25Diabetic nephropathy58M37.636FX100-1.8 m2a/v fistulaHDF
26Hypertensive renal disease80M20.381FX10-1.8 m2a/v fistulaHD
27Myeloma60M25.355FX100-1.8 m2a/v fistulaHDF
28Tubulointerstitial nephritis64F23.028FX80-1.8 m2a/v fistulaHD
Fresenius 5008 (Fresenius Medical Care, Bad Homburg, Germany) dialysis machine was used. The dialyzers used were FX10, FX80, FX100 and FX800 (Fresenius Medical Care, Bad Homburg, Germany). Conventional acetic acid acidified solution was used. The treatment durations varied between 180 and 270 min; the dialysate flow was 500 mL/min and the blood flow varied between 250 and 350 mL/min.
The concentrations of total Ca and P in serum samples taken before and after the dialysis procedure were determined in the Clinical Chemistry Laboratories using standardized methods. The Ca method is based on the research of Michaylova and Illkova who discovered that Arsenazo III and Ca could form a stable complex at low pH [21]. The P method originates from the work of Daly and Ertinghausen who described a UV-absorbing complex formation between P and molybdate [22]. Ca concentration was not determined in all procedures. Therefore, the number of Ca results is markedly lower than the number of P results. Serum Ca and P levels at the beginning of dialysis sessions were compared with normal ranges. Spent dialysate samples were collected from the drain tube of the dialysis machine 10 min after the start of the session and at the end of the session.
Fluorescence analysis was performed over an excitation (EX) wavelength range of 220–500 nm, excitation increment 10 nm was chosen. Emission (EM) spectra over a wavelength range of 220–500 nm were recorded at each excitation. Spectrofluorophotometer (SHIMADZU RF-5301, Kyoto, Japan) was used for the measurements.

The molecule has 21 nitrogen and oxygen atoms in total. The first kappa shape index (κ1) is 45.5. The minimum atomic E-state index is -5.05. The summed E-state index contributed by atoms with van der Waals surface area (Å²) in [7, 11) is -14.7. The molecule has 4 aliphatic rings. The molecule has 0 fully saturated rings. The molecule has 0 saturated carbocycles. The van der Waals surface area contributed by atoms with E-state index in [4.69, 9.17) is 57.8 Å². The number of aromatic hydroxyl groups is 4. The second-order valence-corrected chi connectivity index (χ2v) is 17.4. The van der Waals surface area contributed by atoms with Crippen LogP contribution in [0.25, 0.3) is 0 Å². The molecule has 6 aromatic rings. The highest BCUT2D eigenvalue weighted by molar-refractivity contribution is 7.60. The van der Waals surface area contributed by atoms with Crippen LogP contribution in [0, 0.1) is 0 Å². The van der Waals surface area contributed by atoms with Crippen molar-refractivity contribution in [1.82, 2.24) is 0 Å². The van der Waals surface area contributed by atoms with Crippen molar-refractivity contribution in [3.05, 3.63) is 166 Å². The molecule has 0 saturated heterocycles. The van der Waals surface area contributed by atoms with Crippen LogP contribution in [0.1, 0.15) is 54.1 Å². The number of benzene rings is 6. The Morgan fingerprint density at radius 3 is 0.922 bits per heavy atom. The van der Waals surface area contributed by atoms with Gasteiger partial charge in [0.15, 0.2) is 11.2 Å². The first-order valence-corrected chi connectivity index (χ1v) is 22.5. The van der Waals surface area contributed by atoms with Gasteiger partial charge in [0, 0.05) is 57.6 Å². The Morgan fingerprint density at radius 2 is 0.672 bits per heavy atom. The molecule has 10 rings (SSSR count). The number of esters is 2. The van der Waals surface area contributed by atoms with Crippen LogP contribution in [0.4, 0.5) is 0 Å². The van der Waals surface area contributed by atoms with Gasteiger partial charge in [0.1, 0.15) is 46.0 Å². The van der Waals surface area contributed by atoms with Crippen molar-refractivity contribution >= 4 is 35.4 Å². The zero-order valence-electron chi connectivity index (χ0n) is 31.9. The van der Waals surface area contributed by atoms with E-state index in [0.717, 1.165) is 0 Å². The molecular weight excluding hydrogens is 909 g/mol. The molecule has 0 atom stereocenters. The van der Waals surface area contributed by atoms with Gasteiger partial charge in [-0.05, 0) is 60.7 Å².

UV-absorbance measurements of the spent dialysate samples were performed over a wavelength range of 190–380 nm (Figure 2). UV-VIS-NIR spectrophotometer (V-570, JASCO Corp., Tokyo, Japan) was used in Sweden and UV-3600, SHIMADZU, Japan was used in Tallinn. The wavelengths were chosen on the basis of earlier spent dialysate measurements [23,24].
Measurements were performed at the room temperature (ca. 22 °C). The obtained spectral values were processed and presented by software Panorama fluorescence and UV Probe (SHIMADZU, Kyoto, Japan), the final data processing was performed in Excel (Microsoft Office Excel 2007).
Some of the measured values (concentration/absorbance/fluorescence) were excluded from the data. The criteria for exclusion were incorrect or illogical values of measured concentration or absorption/fluorescence if, for example, sampling was performed simultaneously with self-tests of the dialysis machine when the concentration and the absorbance dropped close to zero.
Models for serum levels of Ca and P calculation were created utilizing information from the measured fluorescence and UV-absorbance. Analysis was performed with Statistica 9.0 (Statsoft Inc., Tulsa, OK, USA) and multiple linear regression (forward stepwise regression method) was employed. The serum level of a substance was set as a dependent parameter, and optical characteristics (UV- absorbance and fluorescence) of the spent dialysate were set as independent parameters.
The algorithms obtained for the levels (Y) calculation are in the form
Y = a + b1x1 + b2x2 +…+ bixi
where a is the intercept, b is the slope and x is the independent variable (the value of UV-absorbance (A) or fluorescence (F) at a particular wavelength).
Ca = a + b1F1 + b2A1 + b3A2 + b4F2 + b5F3 + b6A3
P = a + b1F1 + b2F2 + b3F3 + b4F4 + b5A1 + b6A2 + b7A3 + b8A4
To determine differences between level values from the clinical laboratory and the optical method, the paired two sample for means Student t-test (p < 0.05 was considered significant) was used. To reveal the level of agreement between the two methods, a Bland-Altman analysis was performed.

Acknowledgments

The research was funded partly by the County Council of Östergötland, Sweden, Estonian Science Foundation Grant No. 8621, Estonian Ministry of Education and Research under institutional research financing IUT 19-2 and the European Union through the European Regional Development Fund.

Author Contributions

Fredrik Uhlin, Anders Fernström, Merike Luman and Ivo Fridolin conceived and designed the experiments; Jana Holmar, Fredrik Uhlin, Merike Luman and Ivo Fridolin performed the experiments; Jana Holmar, Ivo Fridolin and Joachim Jankowski analyzed the data. All authors have been involved in the preparation and writing of the paper.

Conflicts of Interest

The authors declare no conflict of interest.